3. 1, So I started reading a shared world called Shadow Unit, because Kindle has it for 99 cents. It is set in a US that is pretty much identical to our own, except sfnal bits, and in an FBI that is also pretty much the same. I remembered bouncing off it before, but I thought maybe I remembered wrong. Sadly, I didn’t. Good stories, but some very stupid virtue signalling.

    The team has so many members of minority race that white people are actually in the minority. (The writers are mostly very white, so it was kinda funny.) Very few members of the team have the (prerequisite for FBI) years of experience in law enforcement or related fields. (A couple of them I could buy, because of the sfnal elements, but come on.) A supposed professional did a reveal of her sexual preference that would have been stupid and unrealistic for a twelve-year-old. And apparently no member of the team would ever have done anything so gauche as voting for Ronald Reagan, because being a Republican means that you have trouble with sfnal elements.

    2. Dana Stabenow had a sale/freebie on several of her sf and historical novels, so I grabbed a few. I bounced off her space station novel that was the first in a series, because it had about as many stupid plot holes and plot elements as it had plot. And no, I wasn’t at all convinced by the spiel about how women would naturally be all the station managers in space stations, especially since this apparently didn’t stop Evil Space Military Men What Are Evil Doing Evil Things. (And of course the evil guy was an evil ex-boyfriend who had only dated the main character to get more power. Because that’s exactly the kind of guy who gets promoted to a combat position in the space military. Whatever.) I should have stopped there, but I was hoping she was being sarcastic.

    But… this story takes place in a giant station complex that encourages people to have kids in order to increase population, and in a storyline where the main character is supposed to have a special bond with her amazingly brilliant magical golden child Mary Sue niece, and where her co-workers and family are constantly bugging her to get over the evil ex, find someone else, settle down, and have kids, to the point that they pretty much set her up with a love interest by hiring an appropriate guy. And there’s no problem affording kids, getting childcare for kids, or raising kids when unmarried.

    The main character reports having happy unmarried sex with the guy to her sister, the doctor, who’s the mother of the brilliant niece. Doctor/sister basically says, “Yay!” and then in the next line says, “And here are your morning-after pills, so take them right now so any baby in there gets aborted.”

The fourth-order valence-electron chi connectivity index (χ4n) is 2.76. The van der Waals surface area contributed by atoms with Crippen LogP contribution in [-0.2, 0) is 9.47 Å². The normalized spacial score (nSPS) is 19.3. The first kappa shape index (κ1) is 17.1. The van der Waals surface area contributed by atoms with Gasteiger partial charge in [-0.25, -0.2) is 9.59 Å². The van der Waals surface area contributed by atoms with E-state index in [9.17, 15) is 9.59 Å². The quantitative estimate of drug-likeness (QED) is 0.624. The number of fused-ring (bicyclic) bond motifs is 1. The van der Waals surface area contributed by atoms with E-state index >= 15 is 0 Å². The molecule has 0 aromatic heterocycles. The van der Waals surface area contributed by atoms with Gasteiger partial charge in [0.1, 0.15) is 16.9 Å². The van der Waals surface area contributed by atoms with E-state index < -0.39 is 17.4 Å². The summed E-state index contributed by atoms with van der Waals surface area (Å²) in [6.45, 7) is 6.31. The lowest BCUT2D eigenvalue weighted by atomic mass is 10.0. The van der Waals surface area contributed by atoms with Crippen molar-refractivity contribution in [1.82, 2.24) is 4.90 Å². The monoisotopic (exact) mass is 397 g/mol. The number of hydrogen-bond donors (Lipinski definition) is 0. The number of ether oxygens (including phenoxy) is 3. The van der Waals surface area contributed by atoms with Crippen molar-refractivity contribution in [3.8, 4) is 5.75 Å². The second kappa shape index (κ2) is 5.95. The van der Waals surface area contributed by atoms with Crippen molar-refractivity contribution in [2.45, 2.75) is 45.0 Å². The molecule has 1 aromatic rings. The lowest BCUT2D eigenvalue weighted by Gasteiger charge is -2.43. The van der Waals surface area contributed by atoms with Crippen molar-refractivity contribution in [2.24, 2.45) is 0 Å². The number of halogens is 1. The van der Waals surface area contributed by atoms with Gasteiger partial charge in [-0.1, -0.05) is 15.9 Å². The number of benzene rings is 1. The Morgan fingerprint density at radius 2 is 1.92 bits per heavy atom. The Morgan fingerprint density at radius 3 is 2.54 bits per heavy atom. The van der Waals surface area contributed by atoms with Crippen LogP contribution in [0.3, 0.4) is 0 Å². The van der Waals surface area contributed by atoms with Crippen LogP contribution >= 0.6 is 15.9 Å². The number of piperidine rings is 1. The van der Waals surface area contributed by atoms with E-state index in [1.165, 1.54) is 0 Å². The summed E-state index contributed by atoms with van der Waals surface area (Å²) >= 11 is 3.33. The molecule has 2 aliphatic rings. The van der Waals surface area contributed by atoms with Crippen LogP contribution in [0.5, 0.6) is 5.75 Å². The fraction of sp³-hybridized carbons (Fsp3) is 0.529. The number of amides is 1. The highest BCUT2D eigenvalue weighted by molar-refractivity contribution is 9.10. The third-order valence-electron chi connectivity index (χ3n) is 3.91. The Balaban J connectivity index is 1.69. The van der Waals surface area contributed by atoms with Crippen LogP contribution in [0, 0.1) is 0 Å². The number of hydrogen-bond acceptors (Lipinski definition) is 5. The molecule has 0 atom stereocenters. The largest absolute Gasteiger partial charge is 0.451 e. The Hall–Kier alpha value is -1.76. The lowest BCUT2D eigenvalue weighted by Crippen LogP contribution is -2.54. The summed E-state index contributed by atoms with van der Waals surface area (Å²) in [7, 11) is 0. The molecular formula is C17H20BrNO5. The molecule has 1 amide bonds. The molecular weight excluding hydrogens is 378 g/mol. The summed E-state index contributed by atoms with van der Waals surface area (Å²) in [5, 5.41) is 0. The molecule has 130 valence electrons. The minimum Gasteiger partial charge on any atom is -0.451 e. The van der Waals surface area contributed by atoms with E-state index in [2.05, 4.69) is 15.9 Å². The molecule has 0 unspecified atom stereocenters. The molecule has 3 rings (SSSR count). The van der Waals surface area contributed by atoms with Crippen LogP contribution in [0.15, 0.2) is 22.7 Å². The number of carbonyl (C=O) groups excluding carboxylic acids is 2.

Now, mind you, I’m not expecting that every book in the world is going to be pro-life. But there is no discussion of options, and there is no internal thought by the main character. Nothing at all. It’s like the entire plot of “Get the main character in love and with babies!” has been forgotten. And there is never any explanation of the point or any discussion with the love interest or the sister/doctor, either. There’s no “I can’t get pregnant because I have to do X thing that is dangerous” or anything like that. She’s the boss, so it’s not any kind of corporate requirement or expectation. It’s just a total disconnect with all the thoughts and discussions that happened before and that happen afterward, to the point that I’m really not sure why the author would even introduce such a point if she wasn’t going to follow it up. (And the story never writes about the morning-after pills actually doing anything; there’s not even an extra toilet break. So these are apparently super-nano-morning after pills that magically vaporize everything.)

    So I read far enough to find out if anything was ever going to be said, and apparently it wasn’t. The book didn’t get more interesting or make more sense, either, so I stopped reading. Stabenow is normally a better writer than that, so maybe she was just working off issues or something.

    1. Yeah, I read Stabenow’s space series and enjoyed some of it. She was deliberately trying to ape Heinlein, who she read and liked. But it was an odd trio of books, because it felt like she’d never read anything *else* in the genre besides perhaps the Moon is a Harsh Mistress (and missed most of that) and the story about the girl from earth visiting the moon (there’s a scene in the Stabenow book that is a rewrite of the flight scene in that story.)